Monday, October 21, 2013

In A Hurry?

For those of you who have never been to this part of Texas (or if your not an asshole) you should know, you do not honk your horn at someone as soon as a red light turns green, it really gives us a case of the red ass, at least give someone a 10 count, then a courtesy beep. If they do not move after that, you are free to put your car in park, walk up, knock on their window and make sure they are not dead.

On that note, I was on my way to water the baseball fields Saturday and some Houstonite hunter for the weekend shithead gave me the horn at our beloved one red light. Needless to say, I gave him "the look" in the sideview of the Trooper and putted as slow as I could down that two lane, mile and a half stretch of highway until I turned off.

35? I feel like going 15. It is a nice sunny day after all.

Which brings me to the original point of this post. That all reminded me of a story that my dad has relayed to me on MANY occassions that made me a better, more courteous driver.

You are never in so much of a hurry that seconds count, unless you're Richard Petty.

And the story,

Dad worked for Gousha  at the time, when they started the digital cartography end of the company they hired a consultant who came down from New York. As the consultant drove into Comfort he hit (at that time) the one stoplight and was behind an old farmer in a truck. When the light changed the old man was engrossed in his thoughts and didn't see the light change. The NY'er layed on his horn and startled the old man, which pissed him off.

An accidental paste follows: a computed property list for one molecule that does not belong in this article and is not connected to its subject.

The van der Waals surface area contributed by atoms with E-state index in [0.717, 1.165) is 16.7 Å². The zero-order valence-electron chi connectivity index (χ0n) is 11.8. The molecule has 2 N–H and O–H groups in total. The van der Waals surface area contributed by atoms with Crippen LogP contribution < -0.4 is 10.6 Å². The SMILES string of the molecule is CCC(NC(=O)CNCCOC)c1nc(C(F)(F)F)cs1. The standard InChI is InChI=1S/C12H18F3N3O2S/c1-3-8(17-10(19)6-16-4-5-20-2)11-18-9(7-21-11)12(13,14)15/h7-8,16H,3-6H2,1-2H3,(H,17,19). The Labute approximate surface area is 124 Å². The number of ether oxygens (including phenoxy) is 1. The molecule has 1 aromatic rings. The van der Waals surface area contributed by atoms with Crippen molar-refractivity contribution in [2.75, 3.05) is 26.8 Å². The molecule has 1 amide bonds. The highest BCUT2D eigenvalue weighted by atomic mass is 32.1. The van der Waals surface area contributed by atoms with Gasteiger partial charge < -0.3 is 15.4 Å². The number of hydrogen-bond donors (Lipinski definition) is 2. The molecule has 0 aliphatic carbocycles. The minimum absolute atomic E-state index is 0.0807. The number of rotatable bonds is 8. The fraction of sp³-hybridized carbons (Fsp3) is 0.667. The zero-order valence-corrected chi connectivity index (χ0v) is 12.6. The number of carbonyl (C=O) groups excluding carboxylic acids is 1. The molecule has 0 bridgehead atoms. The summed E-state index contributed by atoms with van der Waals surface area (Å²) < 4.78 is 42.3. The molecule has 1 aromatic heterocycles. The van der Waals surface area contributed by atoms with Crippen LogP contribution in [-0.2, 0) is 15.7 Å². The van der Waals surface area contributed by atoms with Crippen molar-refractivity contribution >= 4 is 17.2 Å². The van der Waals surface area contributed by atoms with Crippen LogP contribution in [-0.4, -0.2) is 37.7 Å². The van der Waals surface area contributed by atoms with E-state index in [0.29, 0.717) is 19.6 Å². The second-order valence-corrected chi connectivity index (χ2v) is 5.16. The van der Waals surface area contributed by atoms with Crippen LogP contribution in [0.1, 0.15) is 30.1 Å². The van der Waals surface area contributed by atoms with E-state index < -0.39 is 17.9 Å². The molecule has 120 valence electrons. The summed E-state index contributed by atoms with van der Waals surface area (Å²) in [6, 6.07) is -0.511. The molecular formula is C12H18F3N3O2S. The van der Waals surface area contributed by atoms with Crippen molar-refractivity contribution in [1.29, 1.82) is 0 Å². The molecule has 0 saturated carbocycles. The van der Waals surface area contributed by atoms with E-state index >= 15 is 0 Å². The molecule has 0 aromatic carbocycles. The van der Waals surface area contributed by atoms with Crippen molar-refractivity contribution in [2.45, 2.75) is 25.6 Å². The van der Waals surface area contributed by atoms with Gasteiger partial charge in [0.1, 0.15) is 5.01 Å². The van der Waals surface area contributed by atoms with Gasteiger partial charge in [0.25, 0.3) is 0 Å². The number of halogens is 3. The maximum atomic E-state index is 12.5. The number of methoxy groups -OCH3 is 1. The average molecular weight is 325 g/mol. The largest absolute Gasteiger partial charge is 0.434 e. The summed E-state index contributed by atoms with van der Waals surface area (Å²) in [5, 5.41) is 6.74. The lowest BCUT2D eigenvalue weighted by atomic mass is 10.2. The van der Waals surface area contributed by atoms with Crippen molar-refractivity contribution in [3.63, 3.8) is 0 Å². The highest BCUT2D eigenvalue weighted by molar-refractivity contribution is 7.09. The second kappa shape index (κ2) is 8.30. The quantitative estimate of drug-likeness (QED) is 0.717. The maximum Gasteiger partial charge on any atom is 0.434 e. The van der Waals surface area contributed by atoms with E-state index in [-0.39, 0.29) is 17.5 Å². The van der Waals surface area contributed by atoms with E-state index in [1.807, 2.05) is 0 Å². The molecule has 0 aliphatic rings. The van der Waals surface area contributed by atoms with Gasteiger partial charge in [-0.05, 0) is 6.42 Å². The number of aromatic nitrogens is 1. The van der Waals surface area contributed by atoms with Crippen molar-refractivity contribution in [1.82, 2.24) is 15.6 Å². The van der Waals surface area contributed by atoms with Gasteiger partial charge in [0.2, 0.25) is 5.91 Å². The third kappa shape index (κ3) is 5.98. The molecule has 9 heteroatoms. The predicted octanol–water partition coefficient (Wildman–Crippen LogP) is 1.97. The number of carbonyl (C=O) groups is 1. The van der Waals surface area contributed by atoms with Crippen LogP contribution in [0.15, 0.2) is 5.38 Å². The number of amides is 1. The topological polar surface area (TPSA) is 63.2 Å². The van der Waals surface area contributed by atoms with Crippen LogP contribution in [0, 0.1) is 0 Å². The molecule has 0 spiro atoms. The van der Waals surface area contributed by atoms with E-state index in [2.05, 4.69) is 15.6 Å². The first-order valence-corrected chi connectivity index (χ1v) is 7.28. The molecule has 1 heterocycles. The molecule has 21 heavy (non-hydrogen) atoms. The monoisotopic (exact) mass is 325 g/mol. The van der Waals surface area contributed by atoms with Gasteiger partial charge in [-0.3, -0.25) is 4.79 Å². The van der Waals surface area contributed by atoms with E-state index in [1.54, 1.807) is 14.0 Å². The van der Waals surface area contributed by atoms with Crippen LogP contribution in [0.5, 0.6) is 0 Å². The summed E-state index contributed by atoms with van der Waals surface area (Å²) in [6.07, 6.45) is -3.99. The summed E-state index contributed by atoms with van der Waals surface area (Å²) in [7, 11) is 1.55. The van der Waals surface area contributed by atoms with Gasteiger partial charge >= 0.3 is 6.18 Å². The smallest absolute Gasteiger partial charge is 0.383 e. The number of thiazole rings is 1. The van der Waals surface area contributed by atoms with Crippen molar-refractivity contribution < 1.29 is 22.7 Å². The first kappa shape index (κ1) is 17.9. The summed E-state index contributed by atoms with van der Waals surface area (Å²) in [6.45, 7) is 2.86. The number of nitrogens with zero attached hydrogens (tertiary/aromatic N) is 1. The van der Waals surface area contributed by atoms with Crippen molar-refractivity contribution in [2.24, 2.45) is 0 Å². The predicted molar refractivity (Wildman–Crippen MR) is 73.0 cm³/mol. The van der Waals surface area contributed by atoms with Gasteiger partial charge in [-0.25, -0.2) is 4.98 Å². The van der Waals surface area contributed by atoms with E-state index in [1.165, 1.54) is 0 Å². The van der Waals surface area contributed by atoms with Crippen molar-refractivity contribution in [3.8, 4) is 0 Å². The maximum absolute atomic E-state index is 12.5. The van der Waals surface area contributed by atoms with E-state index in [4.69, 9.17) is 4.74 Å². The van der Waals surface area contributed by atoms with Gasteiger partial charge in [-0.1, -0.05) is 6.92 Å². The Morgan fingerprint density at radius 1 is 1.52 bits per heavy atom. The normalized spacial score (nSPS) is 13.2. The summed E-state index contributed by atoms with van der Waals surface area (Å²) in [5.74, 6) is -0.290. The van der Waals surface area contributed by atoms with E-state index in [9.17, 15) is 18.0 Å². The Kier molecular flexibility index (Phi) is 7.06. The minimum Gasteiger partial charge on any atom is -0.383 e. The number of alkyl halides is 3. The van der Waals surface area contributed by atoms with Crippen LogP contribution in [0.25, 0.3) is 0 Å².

From the account of my Dad and Glenn (who showed up to work white as a ghost) the old man put his truck in park, grabbed his rifle from the back window, got out and walked up to Glenn's window and asked him if he was in a hurry. Glenn told him no, of course and the old man replied, then keep your britches on and your hand off that damn horn.

Ah, old school.


3 comments:

CenTexTim said...

When we moved back to Central Texas after 20 years in that hellhole known as Houston it took almost 6 months for us to slow down and adjust to the different pace of life. I never did the horn thing, but I would drive as fast as I could and pass whenever possible on the country roads around here. Now I just relax and enjoy the drive.

On the rare occasions when I venture into the big city I find that I've lost all my heavy-traffic moves. I just putter along in the right hand lane like all the other old farts.

Paul said...

I swear I'll never honk my horn again.

Steve in CA said...

I was at the service station in my Suburban filling up its 40 gallon tank. It had to run at the slowest speed to keep from tripping off. The jerk behind me started in on me about how much time I was taking. I politely stated that I had two speeds, if he did not like this one, he sure as hell wouldn't like the other.